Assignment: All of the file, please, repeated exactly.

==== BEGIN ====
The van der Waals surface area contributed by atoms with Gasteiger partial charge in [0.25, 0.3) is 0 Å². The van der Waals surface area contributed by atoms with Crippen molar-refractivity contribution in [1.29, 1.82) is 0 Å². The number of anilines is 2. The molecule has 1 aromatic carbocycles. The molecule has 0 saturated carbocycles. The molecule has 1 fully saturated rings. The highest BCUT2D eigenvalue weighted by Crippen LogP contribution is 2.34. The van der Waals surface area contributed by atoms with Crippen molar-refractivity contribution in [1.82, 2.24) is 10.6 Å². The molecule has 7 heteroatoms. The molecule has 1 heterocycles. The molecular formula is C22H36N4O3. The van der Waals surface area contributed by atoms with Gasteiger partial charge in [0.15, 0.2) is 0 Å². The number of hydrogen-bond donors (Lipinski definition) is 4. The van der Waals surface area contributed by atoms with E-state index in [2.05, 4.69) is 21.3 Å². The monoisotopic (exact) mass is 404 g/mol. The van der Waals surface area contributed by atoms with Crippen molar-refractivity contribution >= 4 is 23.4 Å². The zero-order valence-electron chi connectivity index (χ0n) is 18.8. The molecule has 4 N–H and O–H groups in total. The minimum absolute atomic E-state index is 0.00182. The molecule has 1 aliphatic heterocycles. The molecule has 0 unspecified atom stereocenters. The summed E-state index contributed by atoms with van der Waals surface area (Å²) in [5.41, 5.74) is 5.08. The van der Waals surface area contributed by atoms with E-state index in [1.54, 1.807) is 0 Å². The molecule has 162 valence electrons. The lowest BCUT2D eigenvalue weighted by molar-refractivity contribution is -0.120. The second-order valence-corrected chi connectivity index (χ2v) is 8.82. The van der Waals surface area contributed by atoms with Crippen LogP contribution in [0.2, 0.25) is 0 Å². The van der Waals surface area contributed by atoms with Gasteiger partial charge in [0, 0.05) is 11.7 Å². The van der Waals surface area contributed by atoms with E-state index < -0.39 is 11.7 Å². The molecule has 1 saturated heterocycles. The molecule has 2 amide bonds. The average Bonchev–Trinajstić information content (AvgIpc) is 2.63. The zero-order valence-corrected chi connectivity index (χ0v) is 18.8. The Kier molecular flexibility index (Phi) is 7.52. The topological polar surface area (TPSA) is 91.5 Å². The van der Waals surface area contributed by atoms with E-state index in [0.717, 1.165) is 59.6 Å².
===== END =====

The van der Waals surface area contributed by atoms with Gasteiger partial charge in [0.25, 0.3) is 0 Å². The van der Waals surface area contributed by atoms with Crippen molar-refractivity contribution in [1.29, 1.82) is 0 Å². The number of anilines is 2. The molecule has 1 aromatic carbocycles. The molecule has 0 saturated carbocycles. The molecule has 1 fully saturated rings. The highest BCUT2D eigenvalue weighted by Crippen LogP contribution is 2.34. The van der Waals surface area contributed by atoms with Crippen molar-refractivity contribution in [1.82, 2.24) is 10.6 Å². The molecule has 7 heteroatoms. The molecule has 1 heterocycles. The molecular formula is C22H36N4O3. The van der Waals surface area contributed by atoms with Gasteiger partial charge in [0.15, 0.2) is 0 Å². The number of hydrogen-bond donors (Lipinski definition) is 4. The van der Waals surface area contributed by atoms with E-state index in [2.05, 4.69) is 21.3 Å². The monoisotopic (exact) mass is 404 g/mol. The van der Waals surface area contributed by atoms with Crippen molar-refractivity contribution >= 4 is 23.4 Å². The zero-order valence-electron chi connectivity index (χ0n) is 18.8. The molecule has 4 N–H and O–H groups in total. The minimum absolute atomic E-state index is 0.00182. The molecule has 1 aliphatic heterocycles. The molecule has 0 unspecified atom stereocenters. The summed E-state index contributed by atoms with van der Waals surface area (Å²) in [5.41, 5.74) is 5.08. The van der Waals surface area contributed by atoms with E-state index in [1.54, 1.807) is 0 Å². The molecule has 162 valence electrons. The lowest BCUT2D eigenvalue weighted by molar-refractivity contribution is -0.120. The second-order valence-corrected chi connectivity index (χ2v) is 8.82. The van der Waals surface area contributed by atoms with Crippen LogP contribution in [0.2, 0.25) is 0 Å². The van der Waals surface area contributed by atoms with Gasteiger partial charge in [0, 0.05) is 11.7 Å². The van der Waals surface area contributed by atoms with E-state index < -0.39 is 11.7 Å². The molecule has 1 saturated heterocycles. The molecule has 2 amide bonds. The average Bonchev–Trinajstić information content (AvgIpc) is 2.63. The zero-order valence-corrected chi connectivity index (χ0v) is 18.8. The Kier molecular flexibility index (Phi) is 7.52. The topological polar surface area (TPSA) is 91.5 Å². The van der Waals surface area contributed by atoms with E-state index in [0.717, 1.165) is 59.6 Å².